Cart
{{startLoopTime}}
{{endLoopTime}}
Purchase this course or upgrade to All Access to view this lesson and the associated materials.
Purchase this course or upgrade to All Access to view this lesson and the associated materials.
                  
Soundslice

Video Lessons

You don't have any playlists yet! Click the    button below the video to create a playlist or add it to My Favorites.
  {{playlist.title}}   Recently Watched
{{startLoopTime}}
{{endLoopTime}}
Purchase this course or upgrade to All Access to view this lesson and the associated materials.
Purchase this course or upgrade to All Access to view this lesson and the associated materials.
                  
Soundslice

Course Progress

{{courseProgress}}%
{{courseProgress}}%

Jam Track


Chart

  Download Chart (PDF)   Download Tab
  Report a Tab Error or Other Issue

Please log in or quickly create an account to access the free tab, notation, and jam track for this lesson.

{{lesson.title}} - {{lesson.subtitle}}

Watch the Midnight Train online guitar lesson by David Blacker from Lone Wolf Blues

In Midnight Train we have a nice steady bass style tune in the key of A. One of the reasons I put this piece together was that unlike some of the other steady bass pieces this incorporates melody chords and notes on all 4 strings D - G - B - E. This helps train the right hand to be prepared for different melody/chordal combinations on the high strings.

In measure 1, there is this great A7 chords with 7th in the bass (5th fret of the D string). This inversion really has an early country blues sound. On the IV chord we leave the A string in the bass to add a little variety to the bass line. The expected bass note would have been a D, but the A being the 5th of D works nicely here. This is meant to demonstrate that you don't always have to keep the root note in the bass - you are free to experiment with what sounds good.

Over the V chord we have a nice chunky E7 shape over the low E in the bass which sounds meaty and strong. The last thing I wanted to point out was the chromatic defending line in measures 3 and 4. Get this sound in your head as it can be used in different octaves and with different chord inversions to create some interesting movement within a piece. Here's an experiment, take a common D7 chord on the top 3 strings and move it up the neck so that the highest notes are on the 9th fret (i.e. 9th free of high E, 8th fret of B and 9th fret of G). Then move this shape down chromatically one fret at a time from 9 to 8 to 7 and resolve it with an A major triad (6th fret of the G, 5th fret of the B, 5th Fret of the high E). Try to find other variations of this other places on the neck.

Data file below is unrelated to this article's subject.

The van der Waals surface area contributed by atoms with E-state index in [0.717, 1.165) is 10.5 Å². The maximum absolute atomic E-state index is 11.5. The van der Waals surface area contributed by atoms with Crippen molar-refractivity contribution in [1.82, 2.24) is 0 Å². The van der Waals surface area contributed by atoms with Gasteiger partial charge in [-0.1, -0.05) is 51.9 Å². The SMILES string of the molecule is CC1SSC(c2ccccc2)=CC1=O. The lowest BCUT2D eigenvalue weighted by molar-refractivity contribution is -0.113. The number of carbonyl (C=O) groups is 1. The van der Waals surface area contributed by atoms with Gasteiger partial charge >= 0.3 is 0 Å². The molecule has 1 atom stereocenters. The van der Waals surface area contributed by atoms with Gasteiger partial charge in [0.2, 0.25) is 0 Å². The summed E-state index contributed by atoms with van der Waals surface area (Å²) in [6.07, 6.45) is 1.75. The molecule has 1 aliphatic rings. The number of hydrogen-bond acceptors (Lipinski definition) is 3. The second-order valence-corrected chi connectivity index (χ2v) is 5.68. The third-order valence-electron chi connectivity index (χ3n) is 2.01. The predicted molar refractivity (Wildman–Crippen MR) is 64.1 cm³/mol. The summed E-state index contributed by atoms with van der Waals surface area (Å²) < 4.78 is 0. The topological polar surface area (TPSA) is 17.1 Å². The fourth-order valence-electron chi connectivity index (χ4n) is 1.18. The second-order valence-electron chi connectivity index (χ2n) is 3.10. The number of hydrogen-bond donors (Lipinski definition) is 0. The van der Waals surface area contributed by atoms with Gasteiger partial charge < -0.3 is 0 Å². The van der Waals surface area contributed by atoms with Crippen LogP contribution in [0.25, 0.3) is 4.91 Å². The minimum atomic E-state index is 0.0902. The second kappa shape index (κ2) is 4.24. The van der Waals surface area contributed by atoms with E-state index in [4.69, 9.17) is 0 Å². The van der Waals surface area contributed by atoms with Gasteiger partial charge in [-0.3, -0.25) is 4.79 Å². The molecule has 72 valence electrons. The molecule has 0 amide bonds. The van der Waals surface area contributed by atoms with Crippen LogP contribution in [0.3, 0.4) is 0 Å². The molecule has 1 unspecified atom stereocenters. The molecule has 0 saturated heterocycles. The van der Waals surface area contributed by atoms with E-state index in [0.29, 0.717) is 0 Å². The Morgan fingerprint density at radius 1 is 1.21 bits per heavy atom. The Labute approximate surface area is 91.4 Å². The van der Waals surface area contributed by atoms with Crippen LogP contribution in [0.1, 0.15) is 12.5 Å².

Recommended listening: Delta Crossroads by Robert Lockwood JR.

On Sale! Save {{course.promo.Discount}}% with code "{{course.promo.Code}}" - Hurry, this expires in 11 days, {{promoTime}}

Download This Course

Disc + Download + Streaming Instant Download + Streaming
Price
Your Price ({{item.discount_percentage}}% Off)  
Price

Get a Private Lesson

Get 1-on-1 instruction and a personalized assessment from {{course.educator}}

Learn More  
{{privateLessonQuantity}}  -  + Quantity

You Might Also Like

Use the form below to submit an issue you may have discoverd with our tabs, charts, or other content. Thank you!

Cancel Submit Report

© 1998-2019 TrueFire, Inc.